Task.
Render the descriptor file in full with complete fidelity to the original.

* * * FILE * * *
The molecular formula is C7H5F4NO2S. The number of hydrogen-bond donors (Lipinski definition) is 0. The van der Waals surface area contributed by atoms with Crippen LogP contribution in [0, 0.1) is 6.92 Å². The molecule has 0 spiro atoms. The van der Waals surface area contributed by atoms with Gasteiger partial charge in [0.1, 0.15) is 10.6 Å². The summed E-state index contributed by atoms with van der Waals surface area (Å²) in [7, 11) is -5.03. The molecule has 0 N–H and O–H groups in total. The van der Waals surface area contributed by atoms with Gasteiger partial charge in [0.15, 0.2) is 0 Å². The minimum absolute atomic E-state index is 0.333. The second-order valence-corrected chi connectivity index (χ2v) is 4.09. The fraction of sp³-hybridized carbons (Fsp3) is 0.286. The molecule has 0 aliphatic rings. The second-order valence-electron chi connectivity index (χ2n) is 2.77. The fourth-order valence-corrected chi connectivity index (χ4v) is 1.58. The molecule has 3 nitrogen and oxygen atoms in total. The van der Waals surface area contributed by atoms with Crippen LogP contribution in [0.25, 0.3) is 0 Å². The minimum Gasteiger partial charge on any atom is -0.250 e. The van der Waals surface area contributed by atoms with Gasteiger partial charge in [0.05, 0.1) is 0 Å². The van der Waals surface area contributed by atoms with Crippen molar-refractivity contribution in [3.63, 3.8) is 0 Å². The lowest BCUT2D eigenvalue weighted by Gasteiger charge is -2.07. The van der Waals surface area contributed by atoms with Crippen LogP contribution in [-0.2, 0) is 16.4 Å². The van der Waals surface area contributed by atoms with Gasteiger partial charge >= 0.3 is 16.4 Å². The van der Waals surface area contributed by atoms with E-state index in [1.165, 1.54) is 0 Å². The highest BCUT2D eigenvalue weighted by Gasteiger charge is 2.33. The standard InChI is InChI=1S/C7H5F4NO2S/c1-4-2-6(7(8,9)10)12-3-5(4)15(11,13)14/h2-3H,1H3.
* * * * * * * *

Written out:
The molecular formula is C7H5F4NO2S. The number of hydrogen-bond donors (Lipinski definition) is 0. The van der Waals surface area contributed by atoms with Crippen LogP contribution in [0, 0.1) is 6.92 Å². The molecule has 0 spiro atoms. The van der Waals surface area contributed by atoms with Gasteiger partial charge in [0.1, 0.15) is 10.6 Å². The summed E-state index contributed by atoms with van der Waals surface area (Å²) in [7, 11) is -5.03. The molecule has 0 N–H and O–H groups in total. The van der Waals surface area contributed by atoms with Gasteiger partial charge in [0.15, 0.2) is 0 Å². The minimum absolute atomic E-state index is 0.333. The second-order valence-corrected chi connectivity index (χ2v) is 4.09. The fraction of sp³-hybridized carbons (Fsp3) is 0.286. The molecule has 0 aliphatic rings. The second-order valence-electron chi connectivity index (χ2n) is 2.77. The fourth-order valence-corrected chi connectivity index (χ4v) is 1.58. The molecule has 3 nitrogen and oxygen atoms in total. The van der Waals surface area contributed by atoms with Crippen LogP contribution in [0.25, 0.3) is 0 Å². The minimum Gasteiger partial charge on any atom is -0.250 e. The van der Waals surface area contributed by atoms with Gasteiger partial charge in [0.05, 0.1) is 0 Å². The van der Waals surface area contributed by atoms with Crippen molar-refractivity contribution in [3.63, 3.8) is 0 Å². The lowest BCUT2D eigenvalue weighted by Gasteiger charge is -2.07. The van der Waals surface area contributed by atoms with Crippen LogP contribution in [-0.2, 0) is 16.4 Å². The van der Waals surface area contributed by atoms with Gasteiger partial charge >= 0.3 is 16.4 Å². The van der Waals surface area contributed by atoms with E-state index in [1.165, 1.54) is 0 Å². The highest BCUT2D eigenvalue weighted by Gasteiger charge is 2.33. The standard InChI is InChI=1S/C7H5F4NO2S/c1-4-2-6(7(8,9)10)12-3-5(4)15(11,13)14/h2-3H,1H3.